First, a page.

Each year the RSA raises money through its Red Poppy Appeal, one of the oldest nationwide appeals, because veterans and their families still need support. The red poppy is a sacred symbol of hope and remembrance and is worn with pride by most people during ANZAC Week. It was worn by nearly all those who attended the 11am service at the Waiheke RSA yesterday.
How sad then that one highly politicised group has chosen to piggyback their own appeal at this time. Worse still, they have chosen a white poppy as their symbol. White the colour of surrender as much as the colour of peace. It has been deliberately designed to dishonour our ANZAC heroes.
I have no problem with peace groups fundraising or raising awareness of their campaign. It is their right. Peace groups have plenty of recognisable symbols of their own including the white dove with olive branch, so the choice of a white poppy and timing of their appeal to coincide with ANZAC Day is deliberate, provocative (some might say belligerent) and unnecessary.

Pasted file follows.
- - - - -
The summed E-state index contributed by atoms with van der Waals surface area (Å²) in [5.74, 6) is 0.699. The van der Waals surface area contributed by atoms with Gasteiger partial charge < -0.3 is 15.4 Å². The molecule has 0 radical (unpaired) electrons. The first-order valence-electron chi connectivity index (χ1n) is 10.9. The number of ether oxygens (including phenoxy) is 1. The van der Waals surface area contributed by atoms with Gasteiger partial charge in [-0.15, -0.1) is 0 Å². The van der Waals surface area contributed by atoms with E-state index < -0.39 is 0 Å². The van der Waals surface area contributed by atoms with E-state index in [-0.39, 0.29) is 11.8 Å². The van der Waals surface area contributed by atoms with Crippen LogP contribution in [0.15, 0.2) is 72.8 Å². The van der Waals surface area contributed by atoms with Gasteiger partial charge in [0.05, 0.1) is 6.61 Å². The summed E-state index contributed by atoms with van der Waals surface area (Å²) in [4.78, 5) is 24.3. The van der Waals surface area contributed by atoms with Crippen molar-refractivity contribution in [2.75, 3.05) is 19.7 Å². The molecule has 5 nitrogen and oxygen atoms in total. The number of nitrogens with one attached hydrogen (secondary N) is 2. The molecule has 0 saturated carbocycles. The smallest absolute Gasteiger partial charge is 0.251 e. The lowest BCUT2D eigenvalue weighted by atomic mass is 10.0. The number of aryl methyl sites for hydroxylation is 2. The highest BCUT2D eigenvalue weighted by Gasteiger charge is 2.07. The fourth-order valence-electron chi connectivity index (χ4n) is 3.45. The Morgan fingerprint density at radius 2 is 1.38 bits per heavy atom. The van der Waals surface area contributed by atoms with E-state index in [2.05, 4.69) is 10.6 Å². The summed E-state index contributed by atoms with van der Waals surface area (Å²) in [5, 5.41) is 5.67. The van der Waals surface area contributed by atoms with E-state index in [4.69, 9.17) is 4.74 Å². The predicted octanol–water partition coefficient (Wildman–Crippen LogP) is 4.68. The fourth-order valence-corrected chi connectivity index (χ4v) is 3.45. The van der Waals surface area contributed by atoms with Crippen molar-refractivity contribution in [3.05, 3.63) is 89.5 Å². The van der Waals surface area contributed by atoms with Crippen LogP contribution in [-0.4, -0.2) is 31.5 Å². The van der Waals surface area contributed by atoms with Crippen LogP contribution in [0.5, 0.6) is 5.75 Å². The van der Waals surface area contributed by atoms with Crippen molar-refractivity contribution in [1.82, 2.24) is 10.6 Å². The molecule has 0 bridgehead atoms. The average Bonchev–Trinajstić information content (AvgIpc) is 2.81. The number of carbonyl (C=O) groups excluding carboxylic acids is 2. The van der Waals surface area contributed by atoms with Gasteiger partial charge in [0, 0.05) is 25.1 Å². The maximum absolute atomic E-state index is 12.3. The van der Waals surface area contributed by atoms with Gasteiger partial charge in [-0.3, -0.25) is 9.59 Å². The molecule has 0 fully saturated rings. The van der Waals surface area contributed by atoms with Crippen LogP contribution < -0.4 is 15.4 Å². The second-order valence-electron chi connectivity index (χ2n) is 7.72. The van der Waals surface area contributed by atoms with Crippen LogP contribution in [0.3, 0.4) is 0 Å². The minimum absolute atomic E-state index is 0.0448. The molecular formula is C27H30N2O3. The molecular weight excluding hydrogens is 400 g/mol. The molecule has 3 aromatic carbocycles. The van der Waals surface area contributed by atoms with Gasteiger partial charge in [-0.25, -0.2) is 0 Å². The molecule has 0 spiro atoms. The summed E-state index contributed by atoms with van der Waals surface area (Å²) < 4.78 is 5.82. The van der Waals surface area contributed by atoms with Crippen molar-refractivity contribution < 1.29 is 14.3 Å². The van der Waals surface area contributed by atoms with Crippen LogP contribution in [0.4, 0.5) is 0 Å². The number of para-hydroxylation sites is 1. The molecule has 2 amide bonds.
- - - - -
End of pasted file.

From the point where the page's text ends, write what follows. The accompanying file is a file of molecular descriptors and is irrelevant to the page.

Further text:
Sadly Michael Tavares, Waiheke’s Green Party convenor and representative of the absent Waiheke resident and hard left Green Party list MP Denise Roche at yesterday’s 11am service, chose to wear a white poppy.
This is what the editor of the Daily Telegraph had to say about the white poppy wearers at the UK Remembrance Day services.
At the 11th hour of the 11th day of the 11th month, I am sure the thoughts of all Telegraph readers will be with those British and Commonwealth Service men and women who fell in the defence of our liberty.
But spare a thought, too, for the men and women of the White Poppy Appeal. And don't make it a kind thought. This wretched outfit "believes that there are better ways of solving conflicts than killing strangers". That is how they describe the sacrifice of British and Allied lives in the inescapable war against Nazi Germany and the Axis powers.
People who wear white poppies…. not only dishonour our war dead: they also assert their supposed moral superiority over the 40 million Britons who wear British Legion red poppies.
What should you do if you see a white poppy wearer today? At the very least – if I may borrow a phrase from my colleague Alan Cochrane – you should give them a cheery wave not involving the use of all your fingers.